• Review system jobs to look at failed and waiting jobs, review the associated message to see if there was an error
  • "When pigs fly" conditions - talk to the manager and also the person doing the work and get them involved in the planning. Still prepare for other situations. Consider a default condition that will send an email (or queue item) for awareness.
  • Don’t underestimate the power of workflows
  • Be careful what you trigger it off of - don't want it to be called over and over again. Look at the workflow possibilities before building custom code.
  • Can combine with custom code to trigger workflows based on ribbon button clicks (JavaScript). Have script set another field that triggers the workflow.
  • Be aware of the user security and impact on the workflow. On-Demand runs as the user. Automatically triggered runs as the workflow owner.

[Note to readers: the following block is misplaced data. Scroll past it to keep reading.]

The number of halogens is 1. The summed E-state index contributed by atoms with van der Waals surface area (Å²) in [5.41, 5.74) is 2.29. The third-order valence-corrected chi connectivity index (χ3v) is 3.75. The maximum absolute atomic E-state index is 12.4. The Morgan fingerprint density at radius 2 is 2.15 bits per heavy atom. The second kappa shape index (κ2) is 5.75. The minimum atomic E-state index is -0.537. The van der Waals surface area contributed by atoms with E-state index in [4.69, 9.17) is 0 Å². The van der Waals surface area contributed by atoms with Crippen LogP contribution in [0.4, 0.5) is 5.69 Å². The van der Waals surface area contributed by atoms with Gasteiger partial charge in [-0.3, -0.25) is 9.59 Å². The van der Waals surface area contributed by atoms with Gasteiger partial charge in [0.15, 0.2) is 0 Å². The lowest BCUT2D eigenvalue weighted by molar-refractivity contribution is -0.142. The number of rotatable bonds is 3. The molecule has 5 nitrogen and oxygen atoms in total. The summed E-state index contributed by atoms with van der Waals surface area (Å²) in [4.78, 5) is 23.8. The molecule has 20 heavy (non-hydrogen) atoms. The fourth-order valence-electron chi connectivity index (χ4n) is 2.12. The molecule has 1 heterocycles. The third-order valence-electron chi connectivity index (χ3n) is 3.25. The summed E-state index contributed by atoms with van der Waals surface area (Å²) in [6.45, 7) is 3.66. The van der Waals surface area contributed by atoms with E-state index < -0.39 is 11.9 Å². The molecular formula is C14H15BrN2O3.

• Gus G tip for creating dummy records then remove with bulk delete to trigger workflow on a linked record - http://community.dynamics.com/crm/b/adopt2win/archive/2013/04/15/scheduling-recurring-workflows-in-microsoft-dynamics-crm-2011-online-and-on-premise
  • Required fields do not apply to workflow, only on the form. Users will need to populate if they are assigned the record.
  • Wait conditions - make sure to include a timeout and a way for users to cancel
  • Trigger custom error messages with real-time workflows: http://survivingcrm.com/2013/11/using-real-time-workflows-to-show-error-messages/
  • Remember you cannot trigger workflows off of updated to calculated fields